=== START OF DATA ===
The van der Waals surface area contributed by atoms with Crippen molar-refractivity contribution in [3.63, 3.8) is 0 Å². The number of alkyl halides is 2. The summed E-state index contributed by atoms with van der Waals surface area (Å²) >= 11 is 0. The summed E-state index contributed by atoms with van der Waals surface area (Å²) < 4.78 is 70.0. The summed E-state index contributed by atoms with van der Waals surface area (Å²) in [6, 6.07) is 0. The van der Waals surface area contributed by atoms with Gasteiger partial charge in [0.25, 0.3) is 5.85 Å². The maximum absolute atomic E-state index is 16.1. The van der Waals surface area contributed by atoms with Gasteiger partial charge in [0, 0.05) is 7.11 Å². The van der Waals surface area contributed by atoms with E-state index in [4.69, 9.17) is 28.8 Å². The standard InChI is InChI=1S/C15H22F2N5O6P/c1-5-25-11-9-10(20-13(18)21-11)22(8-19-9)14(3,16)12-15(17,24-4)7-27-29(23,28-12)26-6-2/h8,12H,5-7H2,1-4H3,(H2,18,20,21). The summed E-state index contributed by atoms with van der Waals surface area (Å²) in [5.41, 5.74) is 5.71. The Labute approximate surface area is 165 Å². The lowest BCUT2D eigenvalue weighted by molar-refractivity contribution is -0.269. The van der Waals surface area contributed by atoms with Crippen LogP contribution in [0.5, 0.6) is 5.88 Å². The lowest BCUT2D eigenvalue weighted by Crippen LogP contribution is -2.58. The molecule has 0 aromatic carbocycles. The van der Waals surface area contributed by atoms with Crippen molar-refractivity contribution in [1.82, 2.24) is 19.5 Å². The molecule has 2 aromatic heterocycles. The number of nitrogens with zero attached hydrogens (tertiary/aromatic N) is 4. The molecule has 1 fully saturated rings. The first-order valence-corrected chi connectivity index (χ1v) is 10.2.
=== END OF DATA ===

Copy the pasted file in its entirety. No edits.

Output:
The van der Waals surface area contributed by atoms with Crippen molar-refractivity contribution in [3.63, 3.8) is 0 Å². The number of alkyl halides is 2. The summed E-state index contributed by atoms with van der Waals surface area (Å²) >= 11 is 0. The summed E-state index contributed by atoms with van der Waals surface area (Å²) < 4.78 is 70.0. The summed E-state index contributed by atoms with van der Waals surface area (Å²) in [6, 6.07) is 0. The van der Waals surface area contributed by atoms with Gasteiger partial charge in [0.25, 0.3) is 5.85 Å². The maximum absolute atomic E-state index is 16.1. The van der Waals surface area contributed by atoms with Gasteiger partial charge in [0, 0.05) is 7.11 Å². The van der Waals surface area contributed by atoms with E-state index in [4.69, 9.17) is 28.8 Å². The standard InChI is InChI=1S/C15H22F2N5O6P/c1-5-25-11-9-10(20-13(18)21-11)22(8-19-9)14(3,16)12-15(17,24-4)7-27-29(23,28-12)26-6-2/h8,12H,5-7H2,1-4H3,(H2,18,20,21). The summed E-state index contributed by atoms with van der Waals surface area (Å²) in [5.41, 5.74) is 5.71. The Labute approximate surface area is 165 Å². The lowest BCUT2D eigenvalue weighted by molar-refractivity contribution is -0.269. The van der Waals surface area contributed by atoms with Crippen LogP contribution in [0.5, 0.6) is 5.88 Å². The lowest BCUT2D eigenvalue weighted by Crippen LogP contribution is -2.58. The molecule has 0 aromatic carbocycles. The van der Waals surface area contributed by atoms with Crippen molar-refractivity contribution in [1.82, 2.24) is 19.5 Å². The molecule has 2 aromatic heterocycles. The number of nitrogens with zero attached hydrogens (tertiary/aromatic N) is 4. The molecule has 1 fully saturated rings. The first-order valence-corrected chi connectivity index (χ1v) is 10.2.